Priceline's Hidden Hilton Fees Prompt Class Action

Planning a trip can be stressful, but the ability of consumers to research and book hotels online helps to streamline the process and allows budget-conscious consumers to compare hotel prices. However, this system relies on the accuracy of the information presented by booking websites. An ongoing punitive class-action lawsuit against both The Priceline Group Inc. ("Priceline") and Hilton Worldwide Inc. ("Hilton") claims that travelers who book through Priceline are faced with extra fees in addition to the listed price for Hilton and other hotels.

Lawsuit claims Ford knowingly exposed vehicle owners to carbon monoxide gasses

According to the Centers for Disease Control and Prevention, exposure to carbon monoxide gas may leave those exposed suffering numerous and potentially life-threatening symptoms like dizziness, headaches, vomiting, chest pain and confusion. If exposure is prolonged, individuals may pass out and can subsequently die. In fact, an estimated 400 people in the U.S. die annually from CO poisoning and some 24,000 seek medical attention for and/or are hospitalized.

2nd Circuit: Apple Conspired With Publishers to Fix eBook Prices

The fight for dominance in the ebook industry has been hard-fought. While Amazon, Barnes & Noble and Apple were battling for market share in distribution, book publishers were likewise rushing to produce them. It was 2010 and Amazon already dominant in the market, so Apple had some catching up to do if it was to market ebooks for its new iPad.

NJ Court Upholds Consumers' Rights by Rejecting Ascertainability 'Requirement' From Federal Courts on Class Action Issue

In a New Jersey State Court case captioned, Daniels v. Hollister, 2015 WL 2342917 (N.J. Sup. May 13, 2015), a panel of judges held that adopting the "doctrine of ascertainability" to toss a class action "would violate New Jersey's long-standing belief that rules governing class-action lawsuits should be liberally construed in order to offer the broadest possible protections to wronged customers."1 In this class action, plaintiffs received a $25 gift card when they purchased more than $75 in merchandise from a Hollister store. The lead plaintiff found that when he went to use the gift card just over a year after he had received it, the card had expired. He and the other plaintiffs allege that they were never given notification that the cards had expiration dates and that the gift cards themselves did not show any expiration date.2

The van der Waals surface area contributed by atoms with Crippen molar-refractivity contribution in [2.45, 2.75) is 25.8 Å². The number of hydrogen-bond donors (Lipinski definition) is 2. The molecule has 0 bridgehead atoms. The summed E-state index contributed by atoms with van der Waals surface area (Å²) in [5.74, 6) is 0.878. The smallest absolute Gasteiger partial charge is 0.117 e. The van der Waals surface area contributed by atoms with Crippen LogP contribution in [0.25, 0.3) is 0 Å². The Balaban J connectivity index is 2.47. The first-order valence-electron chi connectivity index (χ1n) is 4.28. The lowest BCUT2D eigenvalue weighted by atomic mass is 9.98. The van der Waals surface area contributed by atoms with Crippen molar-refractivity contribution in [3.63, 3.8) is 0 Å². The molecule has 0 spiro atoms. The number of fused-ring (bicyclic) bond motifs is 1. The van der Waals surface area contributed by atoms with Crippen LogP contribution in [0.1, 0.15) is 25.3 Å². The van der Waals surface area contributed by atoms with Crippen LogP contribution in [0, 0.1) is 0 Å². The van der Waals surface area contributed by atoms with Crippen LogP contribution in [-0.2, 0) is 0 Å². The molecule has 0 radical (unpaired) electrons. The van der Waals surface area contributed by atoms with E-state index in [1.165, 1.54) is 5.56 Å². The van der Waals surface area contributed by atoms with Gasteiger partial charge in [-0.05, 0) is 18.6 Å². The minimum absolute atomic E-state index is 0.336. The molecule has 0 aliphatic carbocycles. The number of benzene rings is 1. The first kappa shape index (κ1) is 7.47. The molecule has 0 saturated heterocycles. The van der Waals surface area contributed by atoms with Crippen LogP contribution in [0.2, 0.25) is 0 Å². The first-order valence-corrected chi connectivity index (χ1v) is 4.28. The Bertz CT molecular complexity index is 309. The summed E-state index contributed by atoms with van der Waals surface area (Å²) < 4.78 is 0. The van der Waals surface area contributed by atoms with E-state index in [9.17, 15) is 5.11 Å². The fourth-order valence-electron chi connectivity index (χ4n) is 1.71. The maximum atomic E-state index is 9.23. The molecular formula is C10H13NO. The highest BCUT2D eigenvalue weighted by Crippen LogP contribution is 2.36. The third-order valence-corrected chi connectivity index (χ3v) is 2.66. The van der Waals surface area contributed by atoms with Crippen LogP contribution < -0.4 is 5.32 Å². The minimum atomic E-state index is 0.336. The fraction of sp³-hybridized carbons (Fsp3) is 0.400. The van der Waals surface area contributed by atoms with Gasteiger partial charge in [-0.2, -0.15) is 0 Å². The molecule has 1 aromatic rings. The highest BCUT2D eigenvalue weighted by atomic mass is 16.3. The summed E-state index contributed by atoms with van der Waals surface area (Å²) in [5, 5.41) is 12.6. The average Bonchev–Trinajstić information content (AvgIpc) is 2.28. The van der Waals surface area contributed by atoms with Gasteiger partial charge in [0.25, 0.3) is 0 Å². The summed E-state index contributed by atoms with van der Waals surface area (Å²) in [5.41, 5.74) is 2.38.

California Supreme Court Makes Important Ruling Regarding Pay-for-Delay Cases

Basing its ruling on the Supreme Court's ruling that "pay-for-delay" payments can be challenged under federal antitrust law, the California Supreme Court held that the patent settlements can similarly be challenged under state antitrust law. In the case FTC v. Actavis (133 S. Ct. 2223 (2013)), the Supreme Court did not rule that pay-for-delay arrangements were illegal, but it allowed such payments to at least be scrutinized via antitrust lawsuits. The California Supreme Court overturned decisions by lower courts in cases involving Cipro purchasers against Barr Laboratories Inc., Hoechst Marion Roussel Inc., The Rugby Group Inc., and Watson Pharmaceuticals Inc.1